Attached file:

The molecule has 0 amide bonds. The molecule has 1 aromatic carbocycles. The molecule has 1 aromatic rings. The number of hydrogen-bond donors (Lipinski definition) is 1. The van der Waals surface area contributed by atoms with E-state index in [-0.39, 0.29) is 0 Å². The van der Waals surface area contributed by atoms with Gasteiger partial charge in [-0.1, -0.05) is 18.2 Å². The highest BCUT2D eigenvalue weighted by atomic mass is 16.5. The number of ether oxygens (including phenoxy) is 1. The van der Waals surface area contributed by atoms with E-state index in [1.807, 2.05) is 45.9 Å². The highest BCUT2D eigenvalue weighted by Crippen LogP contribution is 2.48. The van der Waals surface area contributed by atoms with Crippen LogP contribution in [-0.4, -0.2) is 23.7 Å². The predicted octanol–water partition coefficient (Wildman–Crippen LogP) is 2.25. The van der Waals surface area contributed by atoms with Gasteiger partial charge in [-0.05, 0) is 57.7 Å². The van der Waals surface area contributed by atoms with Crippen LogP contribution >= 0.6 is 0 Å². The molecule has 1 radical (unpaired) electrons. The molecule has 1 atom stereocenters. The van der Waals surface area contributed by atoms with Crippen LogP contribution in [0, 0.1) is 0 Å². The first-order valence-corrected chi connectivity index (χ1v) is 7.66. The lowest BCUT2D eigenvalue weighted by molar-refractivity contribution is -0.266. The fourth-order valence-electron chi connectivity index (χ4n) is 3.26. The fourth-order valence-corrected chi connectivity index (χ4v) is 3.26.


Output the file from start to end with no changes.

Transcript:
The molecule has 0 amide bonds. The molecule has 1 aromatic carbocycles. The molecule has 1 aromatic rings. The number of hydrogen-bond donors (Lipinski definition) is 1. The van der Waals surface area contributed by atoms with E-state index in [-0.39, 0.29) is 0 Å². The van der Waals surface area contributed by atoms with Gasteiger partial charge in [-0.1, -0.05) is 18.2 Å². The highest BCUT2D eigenvalue weighted by atomic mass is 16.5. The number of ether oxygens (including phenoxy) is 1. The van der Waals surface area contributed by atoms with E-state index in [1.807, 2.05) is 45.9 Å². The highest BCUT2D eigenvalue weighted by Crippen LogP contribution is 2.48. The van der Waals surface area contributed by atoms with Crippen LogP contribution in [-0.4, -0.2) is 23.7 Å². The predicted octanol–water partition coefficient (Wildman–Crippen LogP) is 2.25. The van der Waals surface area contributed by atoms with Gasteiger partial charge in [-0.05, 0) is 57.7 Å². The van der Waals surface area contributed by atoms with Crippen LogP contribution >= 0.6 is 0 Å². The molecule has 1 radical (unpaired) electrons. The molecule has 1 atom stereocenters. The van der Waals surface area contributed by atoms with Crippen LogP contribution in [0, 0.1) is 0 Å². The first-order valence-corrected chi connectivity index (χ1v) is 7.66. The lowest BCUT2D eigenvalue weighted by molar-refractivity contribution is -0.266. The fourth-order valence-electron chi connectivity index (χ4n) is 3.26. The fourth-order valence-corrected chi connectivity index (χ4v) is 3.26.